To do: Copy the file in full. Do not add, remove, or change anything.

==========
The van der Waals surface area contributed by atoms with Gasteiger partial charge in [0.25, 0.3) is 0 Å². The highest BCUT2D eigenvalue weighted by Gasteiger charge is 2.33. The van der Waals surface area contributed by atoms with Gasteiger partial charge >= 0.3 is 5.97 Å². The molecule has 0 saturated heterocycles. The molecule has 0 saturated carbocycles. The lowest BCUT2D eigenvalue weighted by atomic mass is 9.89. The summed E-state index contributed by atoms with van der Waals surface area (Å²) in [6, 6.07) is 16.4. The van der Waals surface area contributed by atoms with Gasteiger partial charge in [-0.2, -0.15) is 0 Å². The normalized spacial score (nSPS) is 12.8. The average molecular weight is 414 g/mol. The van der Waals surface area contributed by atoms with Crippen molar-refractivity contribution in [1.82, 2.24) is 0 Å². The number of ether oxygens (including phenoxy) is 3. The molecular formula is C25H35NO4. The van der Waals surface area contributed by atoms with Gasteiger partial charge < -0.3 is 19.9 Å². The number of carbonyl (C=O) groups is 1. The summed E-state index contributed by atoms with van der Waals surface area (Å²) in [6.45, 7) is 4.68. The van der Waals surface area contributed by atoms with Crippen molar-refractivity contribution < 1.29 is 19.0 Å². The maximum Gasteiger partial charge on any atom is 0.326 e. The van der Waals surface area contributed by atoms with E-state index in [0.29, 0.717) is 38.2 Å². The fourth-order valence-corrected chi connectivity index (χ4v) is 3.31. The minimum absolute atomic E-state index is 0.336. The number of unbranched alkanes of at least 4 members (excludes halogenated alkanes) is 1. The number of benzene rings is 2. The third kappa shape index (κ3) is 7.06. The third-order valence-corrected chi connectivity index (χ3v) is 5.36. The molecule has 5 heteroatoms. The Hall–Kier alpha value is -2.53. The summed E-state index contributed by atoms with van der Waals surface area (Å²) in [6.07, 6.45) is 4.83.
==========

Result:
The van der Waals surface area contributed by atoms with Gasteiger partial charge in [0.25, 0.3) is 0 Å². The highest BCUT2D eigenvalue weighted by Gasteiger charge is 2.33. The van der Waals surface area contributed by atoms with Gasteiger partial charge >= 0.3 is 5.97 Å². The molecule has 0 saturated heterocycles. The molecule has 0 saturated carbocycles. The lowest BCUT2D eigenvalue weighted by atomic mass is 9.89. The summed E-state index contributed by atoms with van der Waals surface area (Å²) in [6, 6.07) is 16.4. The van der Waals surface area contributed by atoms with Gasteiger partial charge in [-0.2, -0.15) is 0 Å². The normalized spacial score (nSPS) is 12.8. The average molecular weight is 414 g/mol. The van der Waals surface area contributed by atoms with Crippen molar-refractivity contribution in [1.82, 2.24) is 0 Å². The number of ether oxygens (including phenoxy) is 3. The molecular formula is C25H35NO4. The van der Waals surface area contributed by atoms with Gasteiger partial charge < -0.3 is 19.9 Å². The number of carbonyl (C=O) groups is 1. The summed E-state index contributed by atoms with van der Waals surface area (Å²) in [6.45, 7) is 4.68. The van der Waals surface area contributed by atoms with Crippen molar-refractivity contribution < 1.29 is 19.0 Å². The maximum Gasteiger partial charge on any atom is 0.326 e. The van der Waals surface area contributed by atoms with E-state index in [0.29, 0.717) is 38.2 Å². The fourth-order valence-corrected chi connectivity index (χ4v) is 3.31. The minimum absolute atomic E-state index is 0.336. The number of unbranched alkanes of at least 4 members (excludes halogenated alkanes) is 1. The number of benzene rings is 2. The third kappa shape index (κ3) is 7.06. The third-order valence-corrected chi connectivity index (χ3v) is 5.36. The molecule has 5 heteroatoms. The Hall–Kier alpha value is -2.53. The summed E-state index contributed by atoms with van der Waals surface area (Å²) in [6.07, 6.45) is 4.83.